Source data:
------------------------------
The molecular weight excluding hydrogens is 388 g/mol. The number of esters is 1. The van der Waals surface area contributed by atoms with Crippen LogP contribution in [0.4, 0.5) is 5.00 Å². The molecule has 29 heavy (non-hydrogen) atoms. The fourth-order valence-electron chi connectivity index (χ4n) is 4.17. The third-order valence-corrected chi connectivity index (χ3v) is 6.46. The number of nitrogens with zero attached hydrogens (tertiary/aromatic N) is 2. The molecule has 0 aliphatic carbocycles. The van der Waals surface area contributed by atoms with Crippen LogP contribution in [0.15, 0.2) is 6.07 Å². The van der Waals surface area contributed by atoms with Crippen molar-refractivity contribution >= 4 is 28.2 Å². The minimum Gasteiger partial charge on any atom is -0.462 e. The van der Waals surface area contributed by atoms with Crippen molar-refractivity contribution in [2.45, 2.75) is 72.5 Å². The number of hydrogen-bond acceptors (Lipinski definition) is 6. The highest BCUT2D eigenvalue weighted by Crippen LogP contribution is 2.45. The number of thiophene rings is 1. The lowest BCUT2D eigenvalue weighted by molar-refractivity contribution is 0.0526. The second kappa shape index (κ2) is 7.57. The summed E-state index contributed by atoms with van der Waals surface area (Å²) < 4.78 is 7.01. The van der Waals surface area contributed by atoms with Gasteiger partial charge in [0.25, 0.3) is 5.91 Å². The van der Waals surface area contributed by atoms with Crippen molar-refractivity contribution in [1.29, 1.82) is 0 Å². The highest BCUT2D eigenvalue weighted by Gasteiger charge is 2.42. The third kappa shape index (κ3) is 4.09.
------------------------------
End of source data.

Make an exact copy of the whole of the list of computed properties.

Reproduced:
The molecular weight excluding hydrogens is 388 g/mol. The number of esters is 1. The van der Waals surface area contributed by atoms with Crippen LogP contribution in [0.4, 0.5) is 5.00 Å². The molecule has 29 heavy (non-hydrogen) atoms. The fourth-order valence-electron chi connectivity index (χ4n) is 4.17. The third-order valence-corrected chi connectivity index (χ3v) is 6.46. The number of nitrogens with zero attached hydrogens (tertiary/aromatic N) is 2. The molecule has 0 aliphatic carbocycles. The van der Waals surface area contributed by atoms with Crippen LogP contribution in [0.15, 0.2) is 6.07 Å². The van der Waals surface area contributed by atoms with Crippen molar-refractivity contribution >= 4 is 28.2 Å². The minimum Gasteiger partial charge on any atom is -0.462 e. The van der Waals surface area contributed by atoms with Crippen molar-refractivity contribution in [2.45, 2.75) is 72.5 Å². The number of hydrogen-bond acceptors (Lipinski definition) is 6. The highest BCUT2D eigenvalue weighted by Crippen LogP contribution is 2.45. The number of thiophene rings is 1. The lowest BCUT2D eigenvalue weighted by molar-refractivity contribution is 0.0526. The second kappa shape index (κ2) is 7.57. The summed E-state index contributed by atoms with van der Waals surface area (Å²) < 4.78 is 7.01. The van der Waals surface area contributed by atoms with Gasteiger partial charge in [0.25, 0.3) is 5.91 Å². The van der Waals surface area contributed by atoms with Crippen molar-refractivity contribution in [1.29, 1.82) is 0 Å². The highest BCUT2D eigenvalue weighted by Gasteiger charge is 2.42. The third kappa shape index (κ3) is 4.09.